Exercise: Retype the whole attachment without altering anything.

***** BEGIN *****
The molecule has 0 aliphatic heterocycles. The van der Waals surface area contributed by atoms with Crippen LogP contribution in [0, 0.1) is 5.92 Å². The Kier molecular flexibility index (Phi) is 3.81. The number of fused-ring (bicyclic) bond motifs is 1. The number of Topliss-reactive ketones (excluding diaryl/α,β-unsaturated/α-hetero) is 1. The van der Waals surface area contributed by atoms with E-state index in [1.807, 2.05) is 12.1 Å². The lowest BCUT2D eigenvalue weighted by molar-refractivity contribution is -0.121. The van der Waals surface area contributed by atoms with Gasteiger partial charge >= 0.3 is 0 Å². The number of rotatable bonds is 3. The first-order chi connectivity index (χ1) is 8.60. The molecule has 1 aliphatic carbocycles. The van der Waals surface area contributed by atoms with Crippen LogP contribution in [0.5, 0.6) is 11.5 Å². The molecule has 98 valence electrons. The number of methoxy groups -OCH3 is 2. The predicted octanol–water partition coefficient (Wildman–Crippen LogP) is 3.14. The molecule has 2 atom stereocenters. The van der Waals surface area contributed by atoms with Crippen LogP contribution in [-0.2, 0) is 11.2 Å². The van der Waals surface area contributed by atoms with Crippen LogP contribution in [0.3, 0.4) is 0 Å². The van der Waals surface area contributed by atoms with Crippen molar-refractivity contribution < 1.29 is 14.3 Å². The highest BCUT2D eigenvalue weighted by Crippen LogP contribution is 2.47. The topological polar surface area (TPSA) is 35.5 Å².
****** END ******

The molecule has 0 aliphatic heterocycles. The van der Waals surface area contributed by atoms with Crippen LogP contribution in [0, 0.1) is 5.92 Å². The Kier molecular flexibility index (Phi) is 3.81. The number of fused-ring (bicyclic) bond motifs is 1. The number of Topliss-reactive ketones (excluding diaryl/α,β-unsaturated/α-hetero) is 1. The van der Waals surface area contributed by atoms with E-state index in [1.807, 2.05) is 12.1 Å². The lowest BCUT2D eigenvalue weighted by molar-refractivity contribution is -0.121. The van der Waals surface area contributed by atoms with Gasteiger partial charge >= 0.3 is 0 Å². The number of rotatable bonds is 3. The first-order chi connectivity index (χ1) is 8.60. The molecule has 1 aliphatic carbocycles. The van der Waals surface area contributed by atoms with Crippen LogP contribution in [0.5, 0.6) is 11.5 Å². The molecule has 98 valence electrons. The number of methoxy groups -OCH3 is 2. The predicted octanol–water partition coefficient (Wildman–Crippen LogP) is 3.14. The molecule has 2 atom stereocenters. The van der Waals surface area contributed by atoms with Crippen LogP contribution in [-0.2, 0) is 11.2 Å². The van der Waals surface area contributed by atoms with Crippen LogP contribution in [0.3, 0.4) is 0 Å². The van der Waals surface area contributed by atoms with Crippen molar-refractivity contribution < 1.29 is 14.3 Å². The highest BCUT2D eigenvalue weighted by Crippen LogP contribution is 2.47. The topological polar surface area (TPSA) is 35.5 Å².